Food & Drinks

Hungarian food is definitely one of a kind and as a person who lives in a country next to Hungary, I already know what most of the food tastes like.

Some typical food is goulash soup- with meat and potatoes, chicken paprikash- chicken in paprika sauce,  sausages, cabbage with meat and dumplings, various salami and poppy seed rolls- similar to german strudel.

However, Budapest, as every capital city has a big range of restaurants with various cuisines.

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We’ve been to a very nice dinner in an  Italian restaurant near the Bazilika, called Akademia Italia. The food and drinks were amazing and the prices weren’t high either, considering the touristic location. You could also buy Italian groceries in the shop downstairs.

Parties & night-life

In the firs time in the history of trips, me and my boyfriend haven’t been to a party. Therefore I call this rather a romantic weekend.

Budapest has a very busy nightlife with many clubs located both in the center and outside in more urban areas. I advise you to check out TripAdvisor before committing to buying tickets. You can definitely find every type of club in Budapest with music genres ranging from pop music to dark drum and bass and techno.

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Gozsdu Udvar compromises of buildings and their courtyards, which all together create a street full of bars, pubs and restaurants. It’s a place loved by tourists as well as locals and it’s always very busy. If you’re looking for a fun night, you should definitely come here for a couple of drinks and see where the night will take you.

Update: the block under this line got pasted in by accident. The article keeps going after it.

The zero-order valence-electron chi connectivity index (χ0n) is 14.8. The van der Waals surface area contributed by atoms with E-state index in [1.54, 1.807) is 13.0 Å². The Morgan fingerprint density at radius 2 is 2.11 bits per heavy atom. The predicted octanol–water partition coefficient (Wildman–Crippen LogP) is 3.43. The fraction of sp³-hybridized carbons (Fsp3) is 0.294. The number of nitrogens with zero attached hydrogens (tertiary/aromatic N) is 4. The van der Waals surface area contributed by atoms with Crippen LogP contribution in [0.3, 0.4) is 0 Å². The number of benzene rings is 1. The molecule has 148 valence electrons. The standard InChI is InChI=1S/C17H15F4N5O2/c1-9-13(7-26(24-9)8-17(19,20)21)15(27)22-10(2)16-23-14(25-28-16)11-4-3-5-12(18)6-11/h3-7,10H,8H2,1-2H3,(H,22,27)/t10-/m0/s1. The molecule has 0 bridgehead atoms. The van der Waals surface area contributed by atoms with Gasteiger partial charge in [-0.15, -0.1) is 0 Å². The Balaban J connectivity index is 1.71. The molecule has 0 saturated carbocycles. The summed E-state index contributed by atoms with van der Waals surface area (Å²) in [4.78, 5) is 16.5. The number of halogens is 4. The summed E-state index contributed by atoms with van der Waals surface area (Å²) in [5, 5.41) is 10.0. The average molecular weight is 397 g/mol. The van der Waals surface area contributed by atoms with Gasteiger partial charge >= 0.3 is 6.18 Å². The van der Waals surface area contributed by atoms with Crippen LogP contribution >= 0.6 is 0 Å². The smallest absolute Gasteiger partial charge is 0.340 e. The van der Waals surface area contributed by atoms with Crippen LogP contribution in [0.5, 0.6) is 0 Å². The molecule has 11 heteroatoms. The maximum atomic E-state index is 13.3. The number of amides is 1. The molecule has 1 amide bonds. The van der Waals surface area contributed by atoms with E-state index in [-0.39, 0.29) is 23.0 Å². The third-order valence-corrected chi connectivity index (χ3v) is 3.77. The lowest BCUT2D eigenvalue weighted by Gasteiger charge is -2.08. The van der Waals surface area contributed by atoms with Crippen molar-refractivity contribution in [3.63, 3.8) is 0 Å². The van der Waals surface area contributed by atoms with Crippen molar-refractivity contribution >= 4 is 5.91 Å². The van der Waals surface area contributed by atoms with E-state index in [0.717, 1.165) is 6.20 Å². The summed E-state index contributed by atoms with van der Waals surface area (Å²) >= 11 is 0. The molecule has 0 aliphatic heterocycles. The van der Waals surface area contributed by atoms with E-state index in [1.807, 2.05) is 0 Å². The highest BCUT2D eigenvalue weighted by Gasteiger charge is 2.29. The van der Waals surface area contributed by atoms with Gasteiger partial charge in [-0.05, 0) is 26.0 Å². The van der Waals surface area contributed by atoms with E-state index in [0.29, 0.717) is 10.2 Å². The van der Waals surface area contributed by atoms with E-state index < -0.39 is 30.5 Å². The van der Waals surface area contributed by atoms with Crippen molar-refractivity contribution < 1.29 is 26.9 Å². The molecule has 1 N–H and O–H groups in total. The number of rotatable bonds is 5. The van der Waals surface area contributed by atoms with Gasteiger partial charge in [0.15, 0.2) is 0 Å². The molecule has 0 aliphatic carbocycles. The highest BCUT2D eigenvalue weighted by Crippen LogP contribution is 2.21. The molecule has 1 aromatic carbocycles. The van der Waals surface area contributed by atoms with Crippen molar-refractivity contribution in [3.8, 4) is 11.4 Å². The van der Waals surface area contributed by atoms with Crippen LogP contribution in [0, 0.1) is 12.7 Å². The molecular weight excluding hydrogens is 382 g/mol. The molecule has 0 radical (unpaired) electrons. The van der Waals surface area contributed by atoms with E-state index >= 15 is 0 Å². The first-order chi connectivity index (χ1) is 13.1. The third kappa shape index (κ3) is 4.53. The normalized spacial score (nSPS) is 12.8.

Spiler restaurant and bar is one of the places we’ve been to and where we tried many cocktails for as cheap as 5 euro. Amazing drinks and food and a very nice atmosphere- definitely worth to check out. They also have Pimms for all the real Brits, probably because so many of them come to Budapest to get drunk and party for cheap.(I stayed true to Bellini and My Tie)

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Vicky Barcelona– bar with amazing tapas, cocktails and authentic Spanish music

Blue Bird– a karaoke bar, which turns into an amazing breakfast and brunch destination in the morning. We’ve tried yummy eggs benedict and BBQ pulled pork bagel, with fresh green ice tea and great coffee! Definitely a must go place, whether you’re hungover or just lazy to cook in the morning.

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Some other bars to check out:

For Sale Pub, Innio, Kadaraka wine bar, Vintage garden restaurant

Sight-seeing

Since we didn’t know any locals in Budapest, I’m only bringing you (this time) a list of the top touristic places you should see. When I’ll come back one day, I’ll definitely post an update!

St. Stephen’s Basilica

Glorious neoclassical building located in the city center, near cute restaurants, bars and pubs.You can check it out from the inside for free 🙂 This is the only picture of the Bazilika I have since we were tired after all day of walking and couldn’t be bothered to come closer.

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Parliament

The parliament is one of the Europe’s oldest legislative buildings and eminent landmark of Budapest.It lies in Lajos Kossuth Square on the bank of the Danube. It’s one of the first things you notice when walking alongside the river and in the night it’s lit up with lights, making it look even more glorious. It’s currently the largest building in Hungary and still the tallest building in Budapest.

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Chain bridge

The bridge that connects the two sides of Budapest, Buda and Pest, is also lit with lights at night. It was the first permanent bridge across the river Danube in Hungary and was opened in 1849.

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(looking like a proper tourist)

Buda castle

Buda castle, from its name, suggest that it’s the historical castle and palace complex and it lays on the southern tip of Castle Hill. It was completed in 1265 and it used to be a residence of the Hungarian kings in Budapest.

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The area around the castle is called Castle District, which is famous for its Medieval, Baroque, and 19th-century houses, churches, and public buildings such as Mathias Church. Today you can find there many restaurants and cafés for tourists as well as public houses.

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The castle is a part of the Budapest World Heritage Site, which was declared in 1987.